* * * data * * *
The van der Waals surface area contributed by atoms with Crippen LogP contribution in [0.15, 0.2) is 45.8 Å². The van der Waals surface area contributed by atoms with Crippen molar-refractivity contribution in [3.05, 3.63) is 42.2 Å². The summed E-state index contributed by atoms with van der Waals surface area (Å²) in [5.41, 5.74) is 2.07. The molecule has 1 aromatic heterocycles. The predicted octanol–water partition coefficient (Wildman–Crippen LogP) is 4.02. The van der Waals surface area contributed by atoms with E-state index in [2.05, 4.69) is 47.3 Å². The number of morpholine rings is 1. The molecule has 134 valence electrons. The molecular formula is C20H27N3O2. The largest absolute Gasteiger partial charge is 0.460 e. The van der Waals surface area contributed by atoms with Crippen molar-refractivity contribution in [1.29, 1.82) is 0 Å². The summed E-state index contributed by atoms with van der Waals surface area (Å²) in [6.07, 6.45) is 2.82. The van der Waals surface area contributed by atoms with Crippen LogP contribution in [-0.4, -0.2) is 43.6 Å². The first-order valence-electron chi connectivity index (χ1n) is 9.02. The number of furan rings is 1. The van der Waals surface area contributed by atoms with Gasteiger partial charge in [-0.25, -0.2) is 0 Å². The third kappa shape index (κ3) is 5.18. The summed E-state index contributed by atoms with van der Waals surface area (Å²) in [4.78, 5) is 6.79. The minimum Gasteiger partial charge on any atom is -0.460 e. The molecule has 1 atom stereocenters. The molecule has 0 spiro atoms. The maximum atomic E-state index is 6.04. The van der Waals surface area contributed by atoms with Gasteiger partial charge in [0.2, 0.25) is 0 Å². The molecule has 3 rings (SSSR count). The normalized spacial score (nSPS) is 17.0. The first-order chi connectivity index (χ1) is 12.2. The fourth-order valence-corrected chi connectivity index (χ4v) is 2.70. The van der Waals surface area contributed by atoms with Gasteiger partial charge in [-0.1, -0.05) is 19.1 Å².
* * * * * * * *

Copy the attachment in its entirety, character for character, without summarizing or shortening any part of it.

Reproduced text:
The van der Waals surface area contributed by atoms with Crippen LogP contribution in [0.15, 0.2) is 45.8 Å². The van der Waals surface area contributed by atoms with Crippen molar-refractivity contribution in [3.05, 3.63) is 42.2 Å². The summed E-state index contributed by atoms with van der Waals surface area (Å²) in [5.41, 5.74) is 2.07. The molecule has 1 aromatic heterocycles. The predicted octanol–water partition coefficient (Wildman–Crippen LogP) is 4.02. The van der Waals surface area contributed by atoms with E-state index in [2.05, 4.69) is 47.3 Å². The number of morpholine rings is 1. The molecule has 134 valence electrons. The molecular formula is C20H27N3O2. The largest absolute Gasteiger partial charge is 0.460 e. The van der Waals surface area contributed by atoms with Crippen molar-refractivity contribution in [1.29, 1.82) is 0 Å². The summed E-state index contributed by atoms with van der Waals surface area (Å²) in [6.07, 6.45) is 2.82. The van der Waals surface area contributed by atoms with Crippen LogP contribution in [-0.4, -0.2) is 43.6 Å². The first-order valence-electron chi connectivity index (χ1n) is 9.02. The number of furan rings is 1. The van der Waals surface area contributed by atoms with Gasteiger partial charge in [-0.25, -0.2) is 0 Å². The third kappa shape index (κ3) is 5.18. The summed E-state index contributed by atoms with van der Waals surface area (Å²) in [4.78, 5) is 6.79. The minimum Gasteiger partial charge on any atom is -0.460 e. The molecule has 1 atom stereocenters. The molecule has 0 spiro atoms. The maximum atomic E-state index is 6.04. The van der Waals surface area contributed by atoms with Gasteiger partial charge in [0.2, 0.25) is 0 Å². The molecule has 3 rings (SSSR count). The normalized spacial score (nSPS) is 17.0. The first-order chi connectivity index (χ1) is 12.2. The fourth-order valence-corrected chi connectivity index (χ4v) is 2.70. The van der Waals surface area contributed by atoms with Gasteiger partial charge in [-0.1, -0.05) is 19.1 Å².